Blinding us with science, and China in our hands: Marcus Chown and Jung Chang in Christchurch next week

There are some tasty literary events coming soon to Christchurch – two next week!

Marcus Chown – Astrophysicist (Wednesday 12 March)

Photo of Marcus ChownMarcus Chown is talking in Christchurch next week at the Aurora Centre. Marcus is a celebrated astrophysicist and writer who communicates pretty mind-blowing science in a witty and informative way. He is brought to Christchurch by the Royal Society of New Zealand, in association with New Zealand Festival.

Marcus is sort of our homeboy too – Moata did a great interview with him back in 2009, and in 2010 he visited our blog and you can read his guest post.

Cover of What a wonderful worldCover of Solar SystemCover of Tweeting the universe

An evening with Jung Chang  (Tuesday 11 March)

The Press Christchurch Writers’ Festival brings you An Evening with Jung Chang.The best-selling author will deliver a stunning multi-media talk about her new biography Empress Dowager Cixi, the Concubine Who Launched Modern China. With a healthy 61 holds on this book, we know a lot of you are keen to read this.

Her book Wild Swans is an all-time classic (64th in the latest Whitcoulls Top 100) in which Jung Change chronicles the struggles of her grandmother, her mother, and herself to survive in a China torn apart by wars, and more. Her biography of Chairman Mao was an utterly compelling read too.

Cover of Empress Dowager CixiCover of Chairman Mao

Bibliographically Challenged

Because I haven’t got enough reading to be going on with this year, what with a For Later list of only 410 titles Cover: Franny and Zooeyand a New Year’s Resolution to read a mere seven books off The Guardian Best Books of 2013 list, I eagerly agreed to a colleague’s challenge to play Reading Bingo with her.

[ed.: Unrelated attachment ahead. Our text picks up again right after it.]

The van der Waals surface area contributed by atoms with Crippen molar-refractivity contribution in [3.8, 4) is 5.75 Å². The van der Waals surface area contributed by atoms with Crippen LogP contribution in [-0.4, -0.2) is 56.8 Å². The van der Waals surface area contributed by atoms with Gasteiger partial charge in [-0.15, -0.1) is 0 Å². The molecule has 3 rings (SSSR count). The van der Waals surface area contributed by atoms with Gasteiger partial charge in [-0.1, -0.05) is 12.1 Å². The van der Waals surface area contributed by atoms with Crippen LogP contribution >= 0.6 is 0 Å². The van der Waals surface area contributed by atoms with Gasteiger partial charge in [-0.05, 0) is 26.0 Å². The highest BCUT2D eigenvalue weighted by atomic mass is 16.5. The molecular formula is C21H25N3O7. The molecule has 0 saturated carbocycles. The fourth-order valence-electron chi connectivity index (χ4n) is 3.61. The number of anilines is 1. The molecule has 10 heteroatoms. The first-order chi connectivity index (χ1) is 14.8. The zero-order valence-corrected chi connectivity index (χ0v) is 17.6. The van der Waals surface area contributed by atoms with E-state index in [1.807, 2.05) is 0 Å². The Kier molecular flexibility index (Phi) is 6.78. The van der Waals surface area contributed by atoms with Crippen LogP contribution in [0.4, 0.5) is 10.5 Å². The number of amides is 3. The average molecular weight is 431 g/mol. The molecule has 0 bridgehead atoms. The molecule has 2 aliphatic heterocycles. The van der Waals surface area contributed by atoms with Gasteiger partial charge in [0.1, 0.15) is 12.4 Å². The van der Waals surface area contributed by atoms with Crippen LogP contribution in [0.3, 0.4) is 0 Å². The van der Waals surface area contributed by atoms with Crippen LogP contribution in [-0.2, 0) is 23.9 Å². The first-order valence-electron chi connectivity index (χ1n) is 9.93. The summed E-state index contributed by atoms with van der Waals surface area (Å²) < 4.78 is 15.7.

When I counter-challenged her to #readwomen2014 she raised me A Year in Reading and we were off. So far I have managed four things off Reading Bingo, but my sheet doesn’t have the tidy lines that were so exciting on Housie cards in 1970s booze barns, more a scattered set of crosses. I’m too busy trying to make one book do for two challenges to be systematic.

So far I’ve only managed it with Franny and Zooey. It met both the Reading Bingo challenge of reading “A book that is more than 10 years old” and the Year in Reading challenge “In January read a book published the same year you were born”.

The trouble with reading a lot is that it just makes you want to read more. Franny and Zooey reminded me of how much I loved the Glass family and how I should go back and read all the Glass stories. At least they’re short.

Penelope Fitzgerald: A Life (Guardian Best Books of 2013) made me think I should read about her family and more of her fiction before I embarked on her biography. Happily I could use The Knox Brothers for “A book of non-fiction” in Reading Bingo.  And perhaps the The Golden Child could do for “The first book by a favourite author”(it’s her first fiction book).

Then I foolishly left myself short of books when on holiday and had to buy a second-hand copy of Middlemarch. Cover: My life in MiddlemarchI’d  always planned to read it after listening to it on talking book, but it’s languished on my For Later list for years. The task became more urgent when it had to be read before My Life in Middlemarch, a book about how important books can be in our lives. As if I need to read about reading. But it has had great reviews and Rebecca Mead’s New Yorker pieces are always good.

Unfortunately I’m so deep in my reading challenge addiction I chose an edition of Middlemarch with a blue cover  just so I could cross off the “A book with a blue cover” Reading Bingo  square . It’s so musty it nearly asphyxiates me every time I open it  and as I finish each page it detaches itself from the ancient glue that has held the book together for the last 40 years.

And now Book Club has decided to read the 2013 Man Booker short list so we can judge whether The Luminaries deserved to win.  And I’ve already read the shortest book on the list. Sigh.

It’s a bit tragic, but the challenges have actually given me a new enthusiasm for reading. Now to manipulate the Man Booker short list titles into meeting at least two criteria of my reading challenges each…